Tuesday, November 10, 2009

Long Live Lou Pepe.

Old Jean-Pierre Van Roy has officially brewed his last batch of lambic. You might taste the effort in a gueuze one, two or three years from now — much longer even, if the bottle is well kept. But the man's own influence will live on much, much longer.

His son Jean poured us a small but potent glmpse of the present and future. The Zwanze series of lambics has been the younger Van Roy's brainchild. Last year it was a rhubarb lambic, tasty as usual and interesting as hell. He's outdone that one with the Zwanze 2009, steeped in elderflowers. The aroma is plainly floral without being over the top, mingling with the lemony and musty Cantillon character to pleasant effect. Naturally it's sour yet dry, drinkable and refreshing, with the floral backdrop remaining throughout.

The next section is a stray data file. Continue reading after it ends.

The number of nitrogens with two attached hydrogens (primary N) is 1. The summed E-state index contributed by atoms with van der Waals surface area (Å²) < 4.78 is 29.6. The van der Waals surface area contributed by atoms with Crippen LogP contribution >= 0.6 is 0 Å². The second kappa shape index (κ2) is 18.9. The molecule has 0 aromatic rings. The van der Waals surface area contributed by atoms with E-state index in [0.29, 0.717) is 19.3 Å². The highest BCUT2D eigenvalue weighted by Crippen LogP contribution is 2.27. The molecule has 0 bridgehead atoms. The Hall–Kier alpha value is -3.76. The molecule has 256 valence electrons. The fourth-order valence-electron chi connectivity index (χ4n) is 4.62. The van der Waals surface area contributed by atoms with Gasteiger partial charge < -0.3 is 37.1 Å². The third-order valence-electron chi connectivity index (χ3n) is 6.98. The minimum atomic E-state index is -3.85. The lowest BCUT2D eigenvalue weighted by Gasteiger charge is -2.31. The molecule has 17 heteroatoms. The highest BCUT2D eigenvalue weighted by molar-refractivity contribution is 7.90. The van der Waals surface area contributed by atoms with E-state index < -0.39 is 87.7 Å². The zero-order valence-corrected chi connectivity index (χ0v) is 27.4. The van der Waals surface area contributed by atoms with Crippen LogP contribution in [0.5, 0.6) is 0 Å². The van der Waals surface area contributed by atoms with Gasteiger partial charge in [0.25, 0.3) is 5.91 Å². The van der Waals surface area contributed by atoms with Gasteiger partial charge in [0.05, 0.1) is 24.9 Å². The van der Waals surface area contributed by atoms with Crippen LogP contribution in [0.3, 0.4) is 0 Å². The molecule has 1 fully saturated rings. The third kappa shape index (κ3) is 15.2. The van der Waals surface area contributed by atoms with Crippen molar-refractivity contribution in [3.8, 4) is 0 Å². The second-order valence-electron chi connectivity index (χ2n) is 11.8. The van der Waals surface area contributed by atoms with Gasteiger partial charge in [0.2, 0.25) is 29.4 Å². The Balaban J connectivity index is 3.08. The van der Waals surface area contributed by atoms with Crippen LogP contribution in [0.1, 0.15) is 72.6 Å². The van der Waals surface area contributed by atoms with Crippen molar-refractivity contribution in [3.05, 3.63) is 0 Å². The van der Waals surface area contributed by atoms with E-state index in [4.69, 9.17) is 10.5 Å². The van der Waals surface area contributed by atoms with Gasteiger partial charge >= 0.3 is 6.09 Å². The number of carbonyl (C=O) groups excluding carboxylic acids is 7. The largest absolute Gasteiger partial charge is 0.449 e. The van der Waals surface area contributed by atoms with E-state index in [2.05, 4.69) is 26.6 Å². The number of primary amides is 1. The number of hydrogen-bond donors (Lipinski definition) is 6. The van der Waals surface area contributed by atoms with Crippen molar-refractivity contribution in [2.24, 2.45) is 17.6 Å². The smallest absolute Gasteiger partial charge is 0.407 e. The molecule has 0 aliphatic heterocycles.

Thanks largely to Jean-Pierre's wily efforts, Cantillon managed to survive an era that many other traditional lambic breweries did not. A younger generation has now tapped into the bines of a more flavorful past, and I'm not just talking about Jean Van Roy. You can meet Lou Pepe's protégés — and the protégés of his protégés — in cafés around Brussels and indeed in a few breweries across the country and abroad.

These days they're all planting their own bines.


  1. Nice shot you took of Jean-Pierre, Joe! I only managed to get dark blurry snaps of him cleaning the mash tun... Enjoyed my afternoon at Cantillon though!

  2. Wow...powerful article...a passing of the guard if you will. I wonder patiently as to what the future will bring us...

  3. While it's sad on the one hand, it sure is great to know the mash fork is being handed off to very capable hands.

  4. I met him a couple of years ago at Cantillon - nice guy. Hope he has a long and happy retirement.